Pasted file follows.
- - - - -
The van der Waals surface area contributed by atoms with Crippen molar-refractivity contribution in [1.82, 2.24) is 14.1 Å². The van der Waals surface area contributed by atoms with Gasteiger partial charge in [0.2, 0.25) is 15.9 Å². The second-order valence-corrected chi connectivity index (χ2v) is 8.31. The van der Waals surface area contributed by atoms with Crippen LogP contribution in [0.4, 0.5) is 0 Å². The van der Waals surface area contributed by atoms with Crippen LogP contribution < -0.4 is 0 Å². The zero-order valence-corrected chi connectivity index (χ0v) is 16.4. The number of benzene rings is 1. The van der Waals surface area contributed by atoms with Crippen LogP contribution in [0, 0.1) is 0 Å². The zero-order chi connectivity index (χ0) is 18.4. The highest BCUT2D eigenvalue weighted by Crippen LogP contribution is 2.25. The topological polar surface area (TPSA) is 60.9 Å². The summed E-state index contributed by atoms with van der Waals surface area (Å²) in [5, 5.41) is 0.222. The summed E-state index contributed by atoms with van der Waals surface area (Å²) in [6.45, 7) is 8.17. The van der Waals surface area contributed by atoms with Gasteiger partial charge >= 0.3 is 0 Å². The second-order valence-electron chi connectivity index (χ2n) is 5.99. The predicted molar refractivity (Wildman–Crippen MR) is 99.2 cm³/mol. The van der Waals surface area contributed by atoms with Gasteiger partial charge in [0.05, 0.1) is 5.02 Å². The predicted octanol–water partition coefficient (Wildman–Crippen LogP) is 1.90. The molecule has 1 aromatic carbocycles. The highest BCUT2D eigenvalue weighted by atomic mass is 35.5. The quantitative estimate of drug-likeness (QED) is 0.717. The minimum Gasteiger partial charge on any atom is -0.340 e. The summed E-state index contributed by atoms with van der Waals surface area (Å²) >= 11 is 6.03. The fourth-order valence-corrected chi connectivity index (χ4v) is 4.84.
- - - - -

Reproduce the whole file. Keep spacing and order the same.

The van der Waals surface area contributed by atoms with Crippen molar-refractivity contribution in [1.82, 2.24) is 14.1 Å². The van der Waals surface area contributed by atoms with Gasteiger partial charge in [0.2, 0.25) is 15.9 Å². The second-order valence-corrected chi connectivity index (χ2v) is 8.31. The van der Waals surface area contributed by atoms with Crippen LogP contribution in [0.4, 0.5) is 0 Å². The van der Waals surface area contributed by atoms with Crippen LogP contribution < -0.4 is 0 Å². The zero-order valence-corrected chi connectivity index (χ0v) is 16.4. The number of benzene rings is 1. The van der Waals surface area contributed by atoms with Crippen LogP contribution in [0, 0.1) is 0 Å². The zero-order chi connectivity index (χ0) is 18.4. The highest BCUT2D eigenvalue weighted by Crippen LogP contribution is 2.25. The topological polar surface area (TPSA) is 60.9 Å². The summed E-state index contributed by atoms with van der Waals surface area (Å²) in [5, 5.41) is 0.222. The summed E-state index contributed by atoms with van der Waals surface area (Å²) in [6.45, 7) is 8.17. The van der Waals surface area contributed by atoms with Gasteiger partial charge >= 0.3 is 0 Å². The second-order valence-electron chi connectivity index (χ2n) is 5.99. The predicted molar refractivity (Wildman–Crippen MR) is 99.2 cm³/mol. The van der Waals surface area contributed by atoms with Gasteiger partial charge in [0.05, 0.1) is 5.02 Å². The predicted octanol–water partition coefficient (Wildman–Crippen LogP) is 1.90. The molecule has 1 aromatic carbocycles. The highest BCUT2D eigenvalue weighted by atomic mass is 35.5. The quantitative estimate of drug-likeness (QED) is 0.717. The minimum Gasteiger partial charge on any atom is -0.340 e. The summed E-state index contributed by atoms with van der Waals surface area (Å²) >= 11 is 6.03. The fourth-order valence-corrected chi connectivity index (χ4v) is 4.84.